Southern California is heating up and there is no time like the present to enjoy the vast array of health benefits that Vitamin D offers. Read below to learn more about why it’s essential to get enough of this vitamin—and how to safely enjoy the summer sun all season long. 

The Importance of Vitamin D

The pandemic taught many the crucial role that Vitamin D plays in your immunity. Not only does this essential vitamin support your immune health, it is also responsible for healthy bones and teeth, brain and nervous system health, regulating insulin levels, and promoting strong cardiovascular and lung function. Depending upon your environment, you may need to take a Vitamin D supplement in the colder months or to reach for more Vitamin D-rich foods in order to remain at optimum levels. The summer months, however, should provide all of the Vitamin D your body needs. Visit Urgent Care Pros™ to get your levels checked and we can make recommendations according to your health history. The amount of sun exposure that each individual needs to achieve optimal levels of Vitamin D varies, but aim to get outside daily (and always use sunscreen or protective clothing!).


Hydration is Key!

Daily water intake can come from drinking plain water or from foods and beverages. The particular amount that everyone needs on a daily basis depends on age, sex, and whether someone is pregnant or breastfeeding. The U.S. National Academies of Sciences, Engineering, and Medicine determined that an adequate daily fluid intake is:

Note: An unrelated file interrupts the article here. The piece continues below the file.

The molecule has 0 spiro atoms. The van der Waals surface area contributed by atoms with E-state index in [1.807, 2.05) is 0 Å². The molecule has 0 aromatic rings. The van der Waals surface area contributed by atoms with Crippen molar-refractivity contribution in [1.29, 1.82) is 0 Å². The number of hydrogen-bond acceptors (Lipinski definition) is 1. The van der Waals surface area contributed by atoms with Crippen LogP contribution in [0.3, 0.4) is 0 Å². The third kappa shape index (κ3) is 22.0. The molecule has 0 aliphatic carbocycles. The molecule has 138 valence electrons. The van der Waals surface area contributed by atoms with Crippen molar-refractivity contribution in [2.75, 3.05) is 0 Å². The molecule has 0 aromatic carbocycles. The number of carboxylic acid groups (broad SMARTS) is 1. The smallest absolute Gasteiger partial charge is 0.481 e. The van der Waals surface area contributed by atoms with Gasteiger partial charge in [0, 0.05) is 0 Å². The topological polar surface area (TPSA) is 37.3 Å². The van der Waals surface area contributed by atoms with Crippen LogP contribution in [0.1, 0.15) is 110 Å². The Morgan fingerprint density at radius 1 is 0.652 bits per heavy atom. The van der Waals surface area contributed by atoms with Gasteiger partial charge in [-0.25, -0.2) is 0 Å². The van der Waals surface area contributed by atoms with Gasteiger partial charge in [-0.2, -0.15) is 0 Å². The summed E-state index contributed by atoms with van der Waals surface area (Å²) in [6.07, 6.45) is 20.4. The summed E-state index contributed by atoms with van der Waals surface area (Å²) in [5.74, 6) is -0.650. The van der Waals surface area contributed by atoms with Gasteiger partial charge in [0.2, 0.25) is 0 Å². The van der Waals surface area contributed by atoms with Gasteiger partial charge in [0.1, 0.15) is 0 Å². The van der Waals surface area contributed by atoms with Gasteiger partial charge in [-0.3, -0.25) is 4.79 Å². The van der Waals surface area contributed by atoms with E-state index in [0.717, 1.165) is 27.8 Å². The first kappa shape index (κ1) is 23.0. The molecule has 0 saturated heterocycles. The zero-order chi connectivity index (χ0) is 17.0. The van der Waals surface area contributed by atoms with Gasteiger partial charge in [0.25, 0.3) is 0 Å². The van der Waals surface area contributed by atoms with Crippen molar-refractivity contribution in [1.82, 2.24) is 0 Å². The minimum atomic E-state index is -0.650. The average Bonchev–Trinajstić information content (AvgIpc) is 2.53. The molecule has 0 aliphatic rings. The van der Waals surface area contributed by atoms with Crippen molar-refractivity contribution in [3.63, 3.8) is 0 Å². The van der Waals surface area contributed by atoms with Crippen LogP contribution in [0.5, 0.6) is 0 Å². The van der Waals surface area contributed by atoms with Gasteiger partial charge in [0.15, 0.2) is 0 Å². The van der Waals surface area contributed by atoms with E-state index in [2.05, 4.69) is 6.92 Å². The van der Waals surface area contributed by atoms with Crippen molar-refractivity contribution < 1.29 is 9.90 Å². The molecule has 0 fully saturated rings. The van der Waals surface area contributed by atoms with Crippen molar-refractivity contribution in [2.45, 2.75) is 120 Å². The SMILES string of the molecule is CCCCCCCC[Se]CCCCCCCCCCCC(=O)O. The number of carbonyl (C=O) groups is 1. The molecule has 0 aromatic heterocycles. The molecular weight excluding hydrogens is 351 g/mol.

• About 15.5 cups (3.7 liters) of fluids a day for men
  • About 11.5 cups (2.7 liters) of fluids a day for women

Strive to meet your daily hydration goals by drinking plain water and eating a variety of fresh fruits and vegetables. Avoid getting your water from sugary drinks if possible. Not consuming alcohol is also key when the temperature is high, since these types of beverages are naturally dehydrating.


Stay Safe from Heatstroke

Heatstroke is a condition caused by your body overheating, usually as a result of prolonged exposure to or physical exertion in high temperatures. This is the most serious form of heat injury and can occur if your body temperature rises to 104 F or higher. 

If you are going to be playing sports for long periods when the temperature is especially high, or plan to tan poolside for the majority of the day, be sure to drink plenty of fluids, wear sunscreen and lightweight clothing, and always take frequent rest breaks in shaded, cool spots. Remember that it is always best to avoid very strenuous activities in the high heat.

The Mayo Clinic lists these Heatstroke symptoms and signs to look out for:

  • High body temperature. A core body temperature of 104 F (40 C) or higher, obtained with a rectal thermometer, is the main sign of heatstroke.
  • Altered mental state or behavior. Confusion, agitation, slurred speech, irritability, delirium, seizures and coma can all result from heatstroke.
  • Alteration in sweating. In heatstroke brought on by hot weather, your skin will feel hot and dry to the touch. However, in heatstroke brought on by strenuous exercise, your skin may feel dry or slightly moist.
  • Nausea and vomiting. You may feel sick to your stomach or vomit.
  • Flushed skin. Your skin may turn red as your body temperature increases.
  • Rapid breathing. Your breathing may become rapid and shallow.
  • Racing heart rate. Your pulse may significantly increase because heat stress places a tremendous burden on your heart to help cool your body.
  • Headache. Your head may throb.

We hope that this guide helps you to keep yourself and your loved ones safe this summer while you soak up the sun!

Leave a Comment